Report: 8 ways to cut healthcare costs

stethoscope, coins and calculator
The center based the 24-page report on a recent forum that featured a panel of healthcare policy luminaries at the Texas Medical Center in Houston. (Getty/mckare)

The nation could cut wasteful healthcare spending by following a set of recommendations from leading health policy experts, according to a Texas think tank. 

The Texas Medical Center Health Policy Institute recently published a report (PDF) that features numerous and often radical ways the United States could trim its ever-increasing healthcare costs.

The center based the 24-page report on a recent forum that featured a panel of healthcare policy luminaries at the Texas Medical Center (TMC) in Houston. Among the participants were Mark McClellan, M.D., and Marilyn Tavenner, both former directors of the Centers for Medicare & Medicaid Services, and Frederick Isasi, executive director of Families USA.

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“There is no question that healthcare spending in this country has spiraled out of control, and it is affecting the day-to-day lives of the people that work hard to earn a living in this country,” TMC Executive Director Tim Garson, M.D., who served on the panel and wrote the report, said in an emailed announcement about the white paper. 

The TMC report proposes that the industry:

  • Eliminate fee-for-service payments entirely and move to value-based payments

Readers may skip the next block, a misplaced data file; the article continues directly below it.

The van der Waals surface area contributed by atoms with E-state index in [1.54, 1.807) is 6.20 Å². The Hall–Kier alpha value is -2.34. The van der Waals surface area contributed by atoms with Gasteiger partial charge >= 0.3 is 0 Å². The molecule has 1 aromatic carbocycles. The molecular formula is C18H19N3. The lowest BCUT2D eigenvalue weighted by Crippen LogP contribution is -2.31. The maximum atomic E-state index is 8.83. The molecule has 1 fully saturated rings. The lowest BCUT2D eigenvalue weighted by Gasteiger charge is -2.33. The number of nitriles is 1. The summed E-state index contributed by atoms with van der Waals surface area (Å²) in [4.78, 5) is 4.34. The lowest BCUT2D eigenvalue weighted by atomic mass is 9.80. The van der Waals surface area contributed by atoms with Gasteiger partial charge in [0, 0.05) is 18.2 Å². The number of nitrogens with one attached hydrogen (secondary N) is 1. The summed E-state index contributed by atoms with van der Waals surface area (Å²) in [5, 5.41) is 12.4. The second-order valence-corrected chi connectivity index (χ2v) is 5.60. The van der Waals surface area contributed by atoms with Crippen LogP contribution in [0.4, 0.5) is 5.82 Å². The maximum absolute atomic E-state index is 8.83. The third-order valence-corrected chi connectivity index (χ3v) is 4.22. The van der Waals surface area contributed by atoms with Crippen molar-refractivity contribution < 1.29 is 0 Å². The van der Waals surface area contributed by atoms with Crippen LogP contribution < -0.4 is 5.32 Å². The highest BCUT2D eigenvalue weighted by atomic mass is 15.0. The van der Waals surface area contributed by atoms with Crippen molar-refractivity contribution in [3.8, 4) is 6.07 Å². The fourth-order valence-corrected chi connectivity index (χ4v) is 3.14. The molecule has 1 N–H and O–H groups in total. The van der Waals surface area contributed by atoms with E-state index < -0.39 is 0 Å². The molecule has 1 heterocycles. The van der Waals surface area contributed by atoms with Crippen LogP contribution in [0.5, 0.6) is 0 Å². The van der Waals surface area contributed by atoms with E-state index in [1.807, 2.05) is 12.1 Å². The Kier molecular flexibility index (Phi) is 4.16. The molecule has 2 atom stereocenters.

• Expand the use of cost-effectiveness for Medicare and other payers to make coverage decisions

  • Standardize quality-of-care metrics

  • Cut costs and improve care coordination by having more physician assistants, nurse practitioners and other allied healthcare professionals deliver care, a process known as “task-shifting.” For example, nurse practitioners bill at rates on average 29% below physicians for the same services.

  • Empower patients to be more responsible for their own healthcare through processes such as charging smokers and others engaged in unhealthy lifestyles considerably more for insurance. Physicians also need to better communicate personal responsibility issues at language levels patients can understand. “Leaders must learn to do better than simply providing patients with the right information," the report said. "They must provide the right information, in the right format, at the right time, through the right medium.”

  • Develop more specific processes to deliver care to patients at the end of their lives

  • Reduce emergency department visits for routine care, such as treating strep throat or other minor infections or injuries.

  • More forcefully address traumatic childhood experiences, which are linked to higher rates of morbidity and mortality in adulthood.

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Whether such radical changes could be made anytime soon is a matter for debate. More than 70% of physician revenue is still fee-for-service, and their powerful lobbies make that unlikely to change soon. Physician lobbies are also often opposed to expanding the scopes of practice for professionals such as nurse practitioners.

The TMC report cited data from another former CMS administrator, Donald Berwick, M.D., that $1 trillion a year is wasted on healthcare expenditures, particularly in the realm of overtreatment.

“We can lower healthcare costs for everyone if we work towards reducing that $1 trillion in waste,” the report said. “Doing so would have major implications on our country’s ability to provide healthcare for those who struggle to afford it. For example, two of the foundations of the Affordable Care Act—subsidies to insurance companies that make healthcare more affordable to Obamacare enrollees, and the expansion of Medicaid—cost the U.S. $110 billion in 2016. If we just cut overtreatment—doing too many things to patients that they don’t need—in half, we could pay for that.”